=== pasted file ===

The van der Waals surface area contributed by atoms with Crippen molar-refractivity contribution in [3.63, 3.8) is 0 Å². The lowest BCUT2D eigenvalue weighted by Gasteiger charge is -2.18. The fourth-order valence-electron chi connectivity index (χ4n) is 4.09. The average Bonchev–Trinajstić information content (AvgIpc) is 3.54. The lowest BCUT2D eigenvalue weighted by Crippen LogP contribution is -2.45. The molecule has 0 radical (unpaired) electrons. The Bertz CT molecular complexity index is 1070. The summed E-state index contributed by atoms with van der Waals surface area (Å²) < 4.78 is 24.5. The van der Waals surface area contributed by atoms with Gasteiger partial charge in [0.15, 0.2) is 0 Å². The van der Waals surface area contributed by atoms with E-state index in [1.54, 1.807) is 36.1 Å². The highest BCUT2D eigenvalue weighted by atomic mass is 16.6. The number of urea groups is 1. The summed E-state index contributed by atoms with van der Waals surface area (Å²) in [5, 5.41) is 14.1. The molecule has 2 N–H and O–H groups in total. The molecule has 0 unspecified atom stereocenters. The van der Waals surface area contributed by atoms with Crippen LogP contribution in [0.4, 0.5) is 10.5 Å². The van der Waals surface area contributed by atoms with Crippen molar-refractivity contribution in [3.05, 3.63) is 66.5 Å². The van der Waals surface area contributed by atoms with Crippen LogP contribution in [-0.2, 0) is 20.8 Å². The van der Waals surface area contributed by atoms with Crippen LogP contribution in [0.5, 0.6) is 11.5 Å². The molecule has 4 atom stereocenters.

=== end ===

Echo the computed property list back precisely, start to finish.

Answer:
The van der Waals surface area contributed by atoms with Crippen molar-refractivity contribution in [3.63, 3.8) is 0 Å². The lowest BCUT2D eigenvalue weighted by Gasteiger charge is -2.18. The fourth-order valence-electron chi connectivity index (χ4n) is 4.09. The average Bonchev–Trinajstić information content (AvgIpc) is 3.54. The lowest BCUT2D eigenvalue weighted by Crippen LogP contribution is -2.45. The molecule has 0 radical (unpaired) electrons. The Bertz CT molecular complexity index is 1070. The summed E-state index contributed by atoms with van der Waals surface area (Å²) < 4.78 is 24.5. The van der Waals surface area contributed by atoms with Gasteiger partial charge in [0.15, 0.2) is 0 Å². The van der Waals surface area contributed by atoms with E-state index in [1.54, 1.807) is 36.1 Å². The highest BCUT2D eigenvalue weighted by atomic mass is 16.6. The number of urea groups is 1. The summed E-state index contributed by atoms with van der Waals surface area (Å²) in [5, 5.41) is 14.1. The molecule has 2 N–H and O–H groups in total. The molecule has 0 unspecified atom stereocenters. The van der Waals surface area contributed by atoms with Crippen LogP contribution in [0.4, 0.5) is 10.5 Å². The van der Waals surface area contributed by atoms with Crippen molar-refractivity contribution in [3.05, 3.63) is 66.5 Å². The van der Waals surface area contributed by atoms with Crippen LogP contribution in [-0.2, 0) is 20.8 Å². The van der Waals surface area contributed by atoms with Crippen LogP contribution in [0.5, 0.6) is 11.5 Å². The molecule has 4 atom stereocenters.